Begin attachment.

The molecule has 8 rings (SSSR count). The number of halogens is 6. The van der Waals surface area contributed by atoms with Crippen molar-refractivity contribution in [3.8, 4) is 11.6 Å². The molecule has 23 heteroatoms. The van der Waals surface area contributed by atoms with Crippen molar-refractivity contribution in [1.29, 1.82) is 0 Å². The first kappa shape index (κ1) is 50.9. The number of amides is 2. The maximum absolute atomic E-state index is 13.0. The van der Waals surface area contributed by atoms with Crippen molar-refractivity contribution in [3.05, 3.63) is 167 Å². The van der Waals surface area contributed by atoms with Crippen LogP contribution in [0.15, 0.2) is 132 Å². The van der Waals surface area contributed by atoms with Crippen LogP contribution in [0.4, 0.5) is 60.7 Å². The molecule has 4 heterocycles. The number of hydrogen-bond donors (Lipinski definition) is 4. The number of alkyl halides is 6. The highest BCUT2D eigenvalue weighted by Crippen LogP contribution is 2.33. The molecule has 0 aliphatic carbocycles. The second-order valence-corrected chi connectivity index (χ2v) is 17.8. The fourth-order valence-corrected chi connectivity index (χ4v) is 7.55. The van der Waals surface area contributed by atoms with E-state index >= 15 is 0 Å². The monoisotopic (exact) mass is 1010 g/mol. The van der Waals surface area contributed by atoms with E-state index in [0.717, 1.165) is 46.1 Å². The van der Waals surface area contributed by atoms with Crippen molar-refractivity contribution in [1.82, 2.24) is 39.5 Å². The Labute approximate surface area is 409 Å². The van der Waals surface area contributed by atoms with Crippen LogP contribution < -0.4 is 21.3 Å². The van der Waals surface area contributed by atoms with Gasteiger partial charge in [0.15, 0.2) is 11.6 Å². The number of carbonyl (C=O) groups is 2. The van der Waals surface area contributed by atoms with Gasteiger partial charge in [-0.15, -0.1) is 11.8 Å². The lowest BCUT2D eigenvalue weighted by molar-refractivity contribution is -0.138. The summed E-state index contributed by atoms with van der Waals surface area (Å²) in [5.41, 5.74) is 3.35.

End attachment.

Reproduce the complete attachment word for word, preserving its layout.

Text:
The molecule has 8 rings (SSSR count). The number of halogens is 6. The van der Waals surface area contributed by atoms with Crippen molar-refractivity contribution in [3.8, 4) is 11.6 Å². The molecule has 23 heteroatoms. The van der Waals surface area contributed by atoms with Crippen molar-refractivity contribution in [1.29, 1.82) is 0 Å². The first kappa shape index (κ1) is 50.9. The number of amides is 2. The maximum absolute atomic E-state index is 13.0. The van der Waals surface area contributed by atoms with Crippen molar-refractivity contribution in [3.05, 3.63) is 167 Å². The van der Waals surface area contributed by atoms with Crippen LogP contribution in [0.15, 0.2) is 132 Å². The van der Waals surface area contributed by atoms with Crippen LogP contribution in [0.4, 0.5) is 60.7 Å². The molecule has 4 heterocycles. The number of hydrogen-bond donors (Lipinski definition) is 4. The number of alkyl halides is 6. The highest BCUT2D eigenvalue weighted by Crippen LogP contribution is 2.33. The molecule has 0 aliphatic carbocycles. The second-order valence-corrected chi connectivity index (χ2v) is 17.8. The fourth-order valence-corrected chi connectivity index (χ4v) is 7.55. The van der Waals surface area contributed by atoms with E-state index >= 15 is 0 Å². The monoisotopic (exact) mass is 1010 g/mol. The van der Waals surface area contributed by atoms with E-state index in [0.717, 1.165) is 46.1 Å². The van der Waals surface area contributed by atoms with Crippen molar-refractivity contribution in [1.82, 2.24) is 39.5 Å². The Labute approximate surface area is 409 Å². The van der Waals surface area contributed by atoms with Crippen LogP contribution < -0.4 is 21.3 Å². The van der Waals surface area contributed by atoms with Gasteiger partial charge in [0.15, 0.2) is 11.6 Å². The number of carbonyl (C=O) groups is 2. The van der Waals surface area contributed by atoms with Gasteiger partial charge in [-0.15, -0.1) is 11.8 Å². The lowest BCUT2D eigenvalue weighted by molar-refractivity contribution is -0.138. The summed E-state index contributed by atoms with van der Waals surface area (Å²) in [5.41, 5.74) is 3.35.